When it comes to retirement saving, you can withdraw the money in the account at any time after the age of 60, to use however you like, although the LISA is designed specifically to support people in retirement. You don't have to take it all out at once - you can make partial withdrawals to supplement your income, for example. Any money you leave in could still grow/gain interest and remains tax exempt.
Although the Government bonuses stop once you reach 50, and you're also no longer able to add additional funds after that time, you'd still gain interest (or potential investment gains) on your savings during the 10 years you'd have to wait to gain access to your pot. You'd also still be able to move your funds between Lifetime ISA providers to benefit from better rates.
There is only a small number of providers currently offering Lifetime ISAs.
A Lifetime ISA comes with the advantage of a 25% cash bonus from the Government. Interest rates may be higher on other savings accounts but a Lifetime ISA allows you to grow your savings pot over time, with the benefit of a maximum of £1,000 per year contribution from the Government, depending on the amount of your contributions.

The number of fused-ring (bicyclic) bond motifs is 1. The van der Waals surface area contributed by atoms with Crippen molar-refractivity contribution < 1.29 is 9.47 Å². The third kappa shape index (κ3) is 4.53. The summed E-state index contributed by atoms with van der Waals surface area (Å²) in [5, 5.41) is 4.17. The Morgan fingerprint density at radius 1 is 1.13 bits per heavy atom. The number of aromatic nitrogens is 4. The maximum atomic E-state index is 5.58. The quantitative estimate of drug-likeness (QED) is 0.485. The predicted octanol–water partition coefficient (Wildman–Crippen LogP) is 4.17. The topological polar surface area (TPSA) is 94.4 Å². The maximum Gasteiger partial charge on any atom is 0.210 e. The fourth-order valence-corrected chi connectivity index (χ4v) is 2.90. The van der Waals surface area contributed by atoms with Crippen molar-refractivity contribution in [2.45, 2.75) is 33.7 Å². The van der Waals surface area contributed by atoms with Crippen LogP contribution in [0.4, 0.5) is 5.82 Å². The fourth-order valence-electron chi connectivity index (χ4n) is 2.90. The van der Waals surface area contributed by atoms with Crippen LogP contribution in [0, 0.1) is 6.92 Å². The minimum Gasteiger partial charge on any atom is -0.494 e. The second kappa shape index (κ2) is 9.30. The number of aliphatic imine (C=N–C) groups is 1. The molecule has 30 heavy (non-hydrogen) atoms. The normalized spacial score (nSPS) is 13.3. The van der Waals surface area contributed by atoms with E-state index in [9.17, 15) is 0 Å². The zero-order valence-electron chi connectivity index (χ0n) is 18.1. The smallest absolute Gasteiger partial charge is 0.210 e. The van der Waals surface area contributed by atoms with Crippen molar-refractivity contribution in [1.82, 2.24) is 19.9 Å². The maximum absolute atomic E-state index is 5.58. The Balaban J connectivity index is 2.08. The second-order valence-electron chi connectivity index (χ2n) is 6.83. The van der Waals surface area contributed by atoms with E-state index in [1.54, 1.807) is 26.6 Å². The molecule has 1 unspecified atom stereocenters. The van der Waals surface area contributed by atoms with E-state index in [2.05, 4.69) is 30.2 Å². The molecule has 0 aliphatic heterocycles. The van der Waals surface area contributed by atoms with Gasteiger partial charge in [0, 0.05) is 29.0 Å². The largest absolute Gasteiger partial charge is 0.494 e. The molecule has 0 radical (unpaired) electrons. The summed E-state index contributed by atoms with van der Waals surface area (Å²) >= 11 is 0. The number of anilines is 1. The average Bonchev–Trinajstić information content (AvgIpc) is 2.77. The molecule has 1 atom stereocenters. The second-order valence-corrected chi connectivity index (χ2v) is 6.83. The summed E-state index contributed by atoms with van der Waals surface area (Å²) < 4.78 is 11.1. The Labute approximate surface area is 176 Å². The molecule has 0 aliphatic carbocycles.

You can put up to £4,000 a year into a Lifetime ISA, and get a 25% bonus from the Government (which is paid monthly), resulting in a maximum of £1,000 a year extra. As you can open such an account at the age of 18 (until you're 39) and the Government will add a 25% bonus until the age of 50, this means that you have the potential to earn a maximum bonus of £32,000.
Note that you only receive the bonus on the savings you put in, not on any investment growth or interest that is accumulated, but that you will be able to make gains on the bonus amount. The compounding effect means this could soon add up, which is why it benefits everyone that since 6 April 2018 the bonus is paid on a monthly basis.